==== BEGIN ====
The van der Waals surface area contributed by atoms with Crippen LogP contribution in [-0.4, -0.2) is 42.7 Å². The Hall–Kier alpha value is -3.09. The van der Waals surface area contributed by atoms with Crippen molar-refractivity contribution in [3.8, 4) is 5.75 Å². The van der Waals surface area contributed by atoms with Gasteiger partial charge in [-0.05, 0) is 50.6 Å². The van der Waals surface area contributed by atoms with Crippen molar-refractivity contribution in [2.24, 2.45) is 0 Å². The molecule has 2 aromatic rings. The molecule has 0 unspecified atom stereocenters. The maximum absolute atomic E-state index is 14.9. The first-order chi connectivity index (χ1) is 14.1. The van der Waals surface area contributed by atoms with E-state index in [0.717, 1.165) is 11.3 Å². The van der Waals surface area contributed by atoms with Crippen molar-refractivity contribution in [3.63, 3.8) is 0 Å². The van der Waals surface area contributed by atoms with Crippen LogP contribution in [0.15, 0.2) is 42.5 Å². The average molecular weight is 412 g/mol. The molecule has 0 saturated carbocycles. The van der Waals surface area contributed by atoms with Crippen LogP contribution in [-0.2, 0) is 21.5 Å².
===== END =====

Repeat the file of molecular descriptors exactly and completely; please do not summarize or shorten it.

The van der Waals surface area contributed by atoms with Crippen LogP contribution in [-0.4, -0.2) is 42.7 Å². The Hall–Kier alpha value is -3.09. The van der Waals surface area contributed by atoms with Crippen molar-refractivity contribution in [3.8, 4) is 5.75 Å². The van der Waals surface area contributed by atoms with Gasteiger partial charge in [-0.05, 0) is 50.6 Å². The van der Waals surface area contributed by atoms with Crippen molar-refractivity contribution in [2.24, 2.45) is 0 Å². The molecule has 2 aromatic rings. The molecule has 0 unspecified atom stereocenters. The maximum absolute atomic E-state index is 14.9. The first-order chi connectivity index (χ1) is 14.1. The van der Waals surface area contributed by atoms with E-state index in [0.717, 1.165) is 11.3 Å². The van der Waals surface area contributed by atoms with Crippen molar-refractivity contribution in [3.63, 3.8) is 0 Å². The van der Waals surface area contributed by atoms with Crippen LogP contribution in [0.15, 0.2) is 42.5 Å². The average molecular weight is 412 g/mol. The molecule has 0 saturated carbocycles. The van der Waals surface area contributed by atoms with Crippen LogP contribution in [-0.2, 0) is 21.5 Å².